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> The DuSable bridge is also commonly known as the Michigan Avenue Bridge
> The bridge links the North and South side of the city, connecting the main loop business district to the Magnificent Mile shopping district.
The Michigan Avenue Bridge was built in 1918 and was renamed the DuSable Bridge in 2010 in honor of Chicago's first African American settler, Jean-Baptiste Pointe DuSable. He established himself near the Chicago River, and his settlement grew into what you now see as the city of Chicago. You'll see the DuSable namesake elsewhere in the city at the DuSable Museum of African American Art as well as a park, harbor, and a high school.
The bridge itself was never meant to be. The 1909 City Plan of Chicago wanted to widen Michigan Ave (formerly Pine St) north of the river. The bridge that resulted instead was a colossal example of how modern ambitions, married with the powerful waves of influence from the Industrial Revolution, created an architectural masterpiece.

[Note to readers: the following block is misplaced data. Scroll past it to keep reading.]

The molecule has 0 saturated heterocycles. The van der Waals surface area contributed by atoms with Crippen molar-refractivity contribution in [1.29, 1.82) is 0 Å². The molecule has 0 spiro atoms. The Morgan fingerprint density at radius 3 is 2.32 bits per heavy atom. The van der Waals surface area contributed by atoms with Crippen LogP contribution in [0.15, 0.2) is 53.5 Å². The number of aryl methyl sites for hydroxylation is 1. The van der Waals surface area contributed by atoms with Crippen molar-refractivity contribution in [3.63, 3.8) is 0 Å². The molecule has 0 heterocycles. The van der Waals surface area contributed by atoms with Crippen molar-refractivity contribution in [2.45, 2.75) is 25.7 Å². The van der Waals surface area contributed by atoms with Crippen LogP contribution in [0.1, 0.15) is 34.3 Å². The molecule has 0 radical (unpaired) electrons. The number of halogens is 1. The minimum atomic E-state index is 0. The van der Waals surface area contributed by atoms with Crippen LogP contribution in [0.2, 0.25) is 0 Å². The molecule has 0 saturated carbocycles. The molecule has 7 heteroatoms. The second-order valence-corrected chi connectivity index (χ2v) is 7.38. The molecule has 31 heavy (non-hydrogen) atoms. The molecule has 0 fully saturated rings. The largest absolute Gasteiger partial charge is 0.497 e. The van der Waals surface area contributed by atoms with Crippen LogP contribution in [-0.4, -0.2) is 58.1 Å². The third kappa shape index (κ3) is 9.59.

This movable bridge was designed as an homage to Paris architecture — the Beaux Arts-inspired Alexander III Bridge, to be exact, which spans the Seine River.
Bas-Relief sculptures are carved into the bridge’s four suspension houses, depicting significant moments in Chicago's history from the first French settlers to the Battle of Dearborn. There is one commemorating the seminal battles of the War of 1812 and, finally, one to honor the Great Chicago fire of 1871.
The DuSable is a Trunnion Bascule Bridge, an engineer’s label for a movable bridge. Early 20th-Century urban designs were an architectural homage to the Industrial era, where commerce and growth were the nation’s lifeblood. Shipping and trade, often by boat, were profound influences on how and why the bridge was designed as it was. The counterweights that lift the bridge via rotating fixed axles are called Trunnions. The underground weights balance the bridge’s leaves and as a result, don’t require much mechanical support to operate.
And then, as people changed, so did the bridge. The DuSable used to open thousands of times a year. Now it only opens on a seasonal schedule.
At the time it was built, the DuSable Bridge was the first to have two roadways? The double-decker bridge allowed faster traffic to pass on the top level and slower traffic (traffic visiting the docks) to pass on the lower level.
Cover image source: Harold Deischinger, CC BY 2.0, no changes made.